It’s high time we start comparing it to the Lexus ES and Acura TLX rather than the Camry and Accord. As it stands, the Mazda6 GT remains the “enthusiast’s definitive choice.”Read More
The XJ doesn’t kowtow to the zeitgeist of big luxury cars. In fact, it’s as if nobody remembered to tell the XJL that it’s a full size luxury sedan in the first place. What it is, is a very big sports sedan with a timeless design sensibility both inside and out. It does its job with characteristic British wit and charm, and without feeling like the inside of an IMAX theater made of iPads.Read More
The latest Camry proves that Toyota is serious about making more exciting cars in every segment, even the traditionally boring ones. While it may not be about hot-laps at the track, there's a lot to be excited about in a car this thoughtfully engineered.Read More
The Jaguar XE is proof once again that Tata Motors is doing a fantastic job of letting Jaguar do what it historically does best: building luxurious sports sedans. If you're shopping in this category, you haven't done your homework until you drive this car.Read More
The Qashqai has proven a perennial favourite in Europe over the past decade, and this newest one continues to deliver on its promises of practicality, ease of use, and efficiency. Canadians historically share some common automotive tastes with the Europeans, particularly their affection for practical hatches, so don't be surprised when Qashqai becomes a household name.Read More
Fifteen years on, Infiniti isn’t targeting the same type of person as with the G35--they’re targeting the same person. The Q60 has become better-looking and more mature with time. We should all be so lucky.Read More
For the driver who wants show-stopping looks, the safety and practicality of a crossover, and a top-notch sales experience, Lexus presents a very compelling option in the RX350 F-Sport.Read More
Taken as an exercise in substance without scale, the QX30 starts to make a lot more sense. Infiniti’s done their own bodywork for the QX30, and it’s gorgeous. Where the GLA looks a bit squished and stunted, the QX30 looks muscular and sculpted. It’s low and wide; a more expressive face in a segment populated by more upright trucklets.Read More
The A3’s MQB-platform structure is remarkably solid for a car missing the structural robustness provided by a permanent roof. bumps and imperfections in the road are well isolated, and there’s none of the cowl shake often associated with convertibles. The ride is firm, but not harsh. Hurl it into a corner, and you’ll get predicable understeer and good communication from the front wheels. Think about it like a GTI that’s come to the party dressed to kill, not to fight.Read More
If Lincoln can follow this Continental with unique models that bring this new energy and style to other segments, they've got a real shot at reclaiming their prewar status as a premier American luxury marque.Read More
While new Discovery will undoubtedly be more efficient, better-handling, and more competitive than the LR4, I can’t help but feel that we are losing an icon to progress. From its humble beginnings as a hail-mary from the parts bin, to this distinctive and luxurious swansong, the big, boxy Discovery is a true original, and will be sorely missed.Read More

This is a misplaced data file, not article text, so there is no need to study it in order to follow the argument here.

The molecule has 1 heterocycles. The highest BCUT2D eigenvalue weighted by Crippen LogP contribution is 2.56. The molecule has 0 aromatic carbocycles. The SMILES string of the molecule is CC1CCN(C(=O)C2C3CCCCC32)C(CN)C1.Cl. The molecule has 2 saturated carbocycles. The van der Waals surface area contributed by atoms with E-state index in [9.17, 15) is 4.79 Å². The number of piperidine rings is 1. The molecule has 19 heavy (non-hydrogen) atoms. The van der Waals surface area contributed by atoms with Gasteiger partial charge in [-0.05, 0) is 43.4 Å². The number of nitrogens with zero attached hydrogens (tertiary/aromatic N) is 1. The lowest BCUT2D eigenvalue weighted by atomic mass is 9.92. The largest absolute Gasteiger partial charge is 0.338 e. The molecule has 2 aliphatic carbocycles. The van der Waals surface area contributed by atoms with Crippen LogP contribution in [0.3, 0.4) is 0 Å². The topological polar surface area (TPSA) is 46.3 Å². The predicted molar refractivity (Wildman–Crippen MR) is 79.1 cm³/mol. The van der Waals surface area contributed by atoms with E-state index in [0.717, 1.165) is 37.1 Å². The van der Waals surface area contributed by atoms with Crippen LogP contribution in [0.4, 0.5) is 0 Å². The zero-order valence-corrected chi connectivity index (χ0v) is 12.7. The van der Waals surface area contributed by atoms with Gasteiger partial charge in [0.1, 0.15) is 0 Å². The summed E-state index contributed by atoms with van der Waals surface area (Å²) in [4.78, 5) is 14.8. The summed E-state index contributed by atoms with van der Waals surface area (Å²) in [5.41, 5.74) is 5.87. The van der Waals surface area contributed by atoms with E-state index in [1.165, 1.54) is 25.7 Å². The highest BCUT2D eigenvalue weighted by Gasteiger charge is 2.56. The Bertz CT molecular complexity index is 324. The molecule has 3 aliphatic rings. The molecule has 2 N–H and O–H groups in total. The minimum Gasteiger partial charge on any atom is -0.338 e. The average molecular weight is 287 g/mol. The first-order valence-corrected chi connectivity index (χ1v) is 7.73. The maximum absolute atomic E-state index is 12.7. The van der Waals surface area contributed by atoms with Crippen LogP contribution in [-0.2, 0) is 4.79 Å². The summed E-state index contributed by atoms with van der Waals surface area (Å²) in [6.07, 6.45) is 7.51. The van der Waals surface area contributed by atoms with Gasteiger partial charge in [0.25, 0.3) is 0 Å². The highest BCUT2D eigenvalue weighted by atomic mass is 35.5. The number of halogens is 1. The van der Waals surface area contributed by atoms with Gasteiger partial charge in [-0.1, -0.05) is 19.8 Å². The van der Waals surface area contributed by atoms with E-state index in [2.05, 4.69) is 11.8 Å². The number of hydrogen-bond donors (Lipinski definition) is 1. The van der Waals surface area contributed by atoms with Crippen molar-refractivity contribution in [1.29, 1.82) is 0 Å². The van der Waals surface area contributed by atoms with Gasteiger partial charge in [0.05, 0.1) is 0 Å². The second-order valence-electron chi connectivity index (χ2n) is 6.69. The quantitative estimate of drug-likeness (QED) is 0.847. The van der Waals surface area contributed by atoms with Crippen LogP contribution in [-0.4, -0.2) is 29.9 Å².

Rolf the Golf GTI was thrust into action immediately, logging 1,500 miles in his first week. As Winter Storm Jonas threatened to immobilize much of the eastern seaboard, I aimed the GTI at New York City and hit the road. I had to: my snow tires were in New Jersey at my family's house, bolted to my 2013 Mercedes-Benz C300 4Matic, which is approaching the end of its lease.
It was something of a relief to find that the pricey (for winter wheels, anyway) BBS SR wheels I'd splurged on for the Mercedes would fit the GTI, and that the 215/55 R-16 Firestone Winterforce tires were the right size. I ordered the correct hubcentric rings from The Tire Tack, and I was in business.
I got the tires swapped just in time for #snowpocalypse2016 to pound northern New Jersey with 24" of snow. I was eager to see whether my little GTI would become a ferocious little snowcat, or if I would be stuck with three years of Bambi on Ice. The snow tires were transformative. I did two hot laps of the subdivision, including a few cul-de-sac donuts that had me feeling like Sébastien Ogier in the 2013 Rallye Monte Carlo. Sort of.
This is my third set of Winterforce tires, and I can say with certainty that they offer some of the best bang for the buck of any snow tires out there. The directional tread pattern is chunky, with deep siping carved into the tread blocks for excellent water dispersion. The impact on dry weather performance is less than you'd expect, and snow traction is significantly better than more expensive Bridgestone Blizzak or Dunlop Winter Sport tires I've had in the past. This particular set has traveled 10,000 miles and still has plenty of tread depth to spare. I expect to make it through the next three winters without replacing them. Not bad for the cheapest snow tires I could find.
On the 1000-mile roundtrip to New York and back, the GTI impressed me with its quiet ride and thoughtful features. The unexpected champions of convenience were the Adaptive Cruise Control and Lane Assist. A car like this, you see, begs to be driven fast. This car would cruise along quite happily at 100+mph, so 74 miles per hour (my unscientifically devised safe cruising speed of +9 above the limit) feels like a snails pace.
With Adaptive Cruise, I simply found another car willing to move at a brisk pace, set the cruise just slightly faster than their average, and set the following distance to three car-lengths. The car kept pace effortlessly, and slowed to accommodate other cars changing lanes into the forward sensing area. It's worth noting that I didn't have to consult the owner's manual once to learn how to use any of these high-tech features; they are completely intuitive. The only downfall of the system is that the forward radar sensor becomes obstructed with snow easily, rendering the system inoperable. A small heating element which activates in cold temperatures to thaw the sensor would solve this problem.